How many of us will ever take a dictionary into our hands unless we want to know the meaning of a word? Very few among us like to or actually read a dictionary for pleasure sake. But Tika B Karki’s study has dictionaries of multiple languages and type strewn around the place. Which makes one wonder how intriguing a passion this gentleman has about linguistic anthropology.
“Lexicography may not be a subject of interest to many but once you are into it, it gives you a lot of pleasure,” says Karki. Trained to teach English as a foreign
language from UK, Karki, who earlier taught English in many parts of
the country, turned to teaching Nepali language to foreigners when he worked for Peace Corps Volunteers in various parts of the world. Karki served with Peace Corps Nepal in various positions for 33 years. Some of his works include ‘Basic Course in Spoken Nepali (1974)’ and ‘A Beginner’s Course in Spoken Nepali (1996)’ that he co-authored with Chij K. Shrestha.
“My proficiency, prowess and active relationship in two very different yet very dear languages really encouraged me to publish a dictionary for users of both the languages, tourists, expatriates and people of Western origin as well as the community of bilingual or trilingual Nepalis where I hail from,” says Karki. Karki’s love for travelling, trekking and meeting people has taken him to almost 72 districts of Nepal that helped him compile his latest work — a Nepali to English dictionary — confirming the words, their correct accent and their usage in different parts of the country.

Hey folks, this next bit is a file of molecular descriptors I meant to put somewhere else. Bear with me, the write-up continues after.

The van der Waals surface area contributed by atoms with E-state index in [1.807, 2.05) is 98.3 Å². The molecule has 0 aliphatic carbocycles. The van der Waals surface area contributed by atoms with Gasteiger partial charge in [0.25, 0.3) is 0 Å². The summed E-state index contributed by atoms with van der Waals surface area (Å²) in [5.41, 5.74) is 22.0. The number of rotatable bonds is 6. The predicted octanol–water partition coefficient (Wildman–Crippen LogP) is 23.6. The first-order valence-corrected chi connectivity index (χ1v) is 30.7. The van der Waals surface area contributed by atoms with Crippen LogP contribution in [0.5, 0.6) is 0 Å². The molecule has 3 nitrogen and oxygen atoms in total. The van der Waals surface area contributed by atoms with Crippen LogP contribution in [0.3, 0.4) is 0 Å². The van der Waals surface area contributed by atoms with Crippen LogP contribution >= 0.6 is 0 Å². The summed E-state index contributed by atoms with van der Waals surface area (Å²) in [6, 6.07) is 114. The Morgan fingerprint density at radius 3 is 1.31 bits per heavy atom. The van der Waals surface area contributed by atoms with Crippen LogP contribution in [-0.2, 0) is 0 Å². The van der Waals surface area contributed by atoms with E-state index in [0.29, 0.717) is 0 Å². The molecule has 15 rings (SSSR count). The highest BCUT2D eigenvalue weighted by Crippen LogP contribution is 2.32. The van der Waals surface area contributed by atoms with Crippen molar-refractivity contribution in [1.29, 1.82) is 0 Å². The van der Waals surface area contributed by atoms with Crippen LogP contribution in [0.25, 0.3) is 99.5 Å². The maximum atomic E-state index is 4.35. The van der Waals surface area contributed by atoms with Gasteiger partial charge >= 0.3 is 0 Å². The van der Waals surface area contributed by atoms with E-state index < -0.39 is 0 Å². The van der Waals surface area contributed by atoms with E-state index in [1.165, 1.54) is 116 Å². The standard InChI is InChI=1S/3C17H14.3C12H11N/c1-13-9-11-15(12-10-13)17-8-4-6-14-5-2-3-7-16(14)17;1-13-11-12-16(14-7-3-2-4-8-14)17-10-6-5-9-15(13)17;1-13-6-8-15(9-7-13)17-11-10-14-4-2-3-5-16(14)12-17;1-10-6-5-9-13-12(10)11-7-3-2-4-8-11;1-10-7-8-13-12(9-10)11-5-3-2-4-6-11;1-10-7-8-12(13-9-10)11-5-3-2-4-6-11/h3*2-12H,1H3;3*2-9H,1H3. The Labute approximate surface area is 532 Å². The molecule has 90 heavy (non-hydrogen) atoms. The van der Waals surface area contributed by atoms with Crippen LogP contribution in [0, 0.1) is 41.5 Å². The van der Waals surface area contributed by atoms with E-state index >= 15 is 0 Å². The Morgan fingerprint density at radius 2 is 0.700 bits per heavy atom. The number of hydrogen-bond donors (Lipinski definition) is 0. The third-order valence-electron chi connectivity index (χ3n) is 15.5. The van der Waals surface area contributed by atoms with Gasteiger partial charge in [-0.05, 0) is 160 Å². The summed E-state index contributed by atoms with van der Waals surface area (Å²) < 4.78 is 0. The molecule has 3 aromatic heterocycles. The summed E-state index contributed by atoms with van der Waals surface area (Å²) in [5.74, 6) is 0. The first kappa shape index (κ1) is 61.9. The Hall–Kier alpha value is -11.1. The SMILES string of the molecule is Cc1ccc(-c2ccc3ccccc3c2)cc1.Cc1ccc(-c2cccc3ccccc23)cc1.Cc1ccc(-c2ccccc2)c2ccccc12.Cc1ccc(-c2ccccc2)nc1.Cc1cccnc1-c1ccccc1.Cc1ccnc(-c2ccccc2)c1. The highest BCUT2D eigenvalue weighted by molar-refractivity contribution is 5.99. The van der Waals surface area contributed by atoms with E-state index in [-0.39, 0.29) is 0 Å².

The Nepali-English dictionary is a collection of detailed information of contemporary spoken and written Nepali. It strives to satisfy the basic needs of foreigners, to develop their receptive and productive skills and aims to enhance the ability of the learners to compose as well as understand sentences.
Karki says: “This dictionary aims to meet the needs of foreign professionals, diplomats, tourists, trekkers, translators and interpreters alike”. A key feature of the dictionary is that it contains more than 9,000 words used in contemporary spoken and written Nepali. Every entry begins with a headword spelt phonetically using the Roman alphabet,
followed by its written Devanagari form, the word class and translated meanings in English, accompanied in most cases in italic type with examples showing how the headword is used in specific context.
If a word has alternative pronunciations, the most frequent and native pronunciation is given first followed by the less frequent ones separated by slashes. In addition, illustrations have been used to better convey meanings of 56 culturally specific words. This dictionary is not just a list of words and their meanings. Appendices on Nepali proverbs, fruits, vegetables, Nepali names and geographical names, etc. are useful addition to the dictionary. The dictionary gives the reader extra help by referring them to pictures, all designed to make it user friendly.
Another new feature is that words on the list are chosen principally according to their frequency in the language. The size of the list is determined by the minimum requirement for producing definitions in natural Nepali that are both accurate and easy to understand.
We can see Karki’s hard work, enthusiasm and meticulous attention to detail at every stage of the project.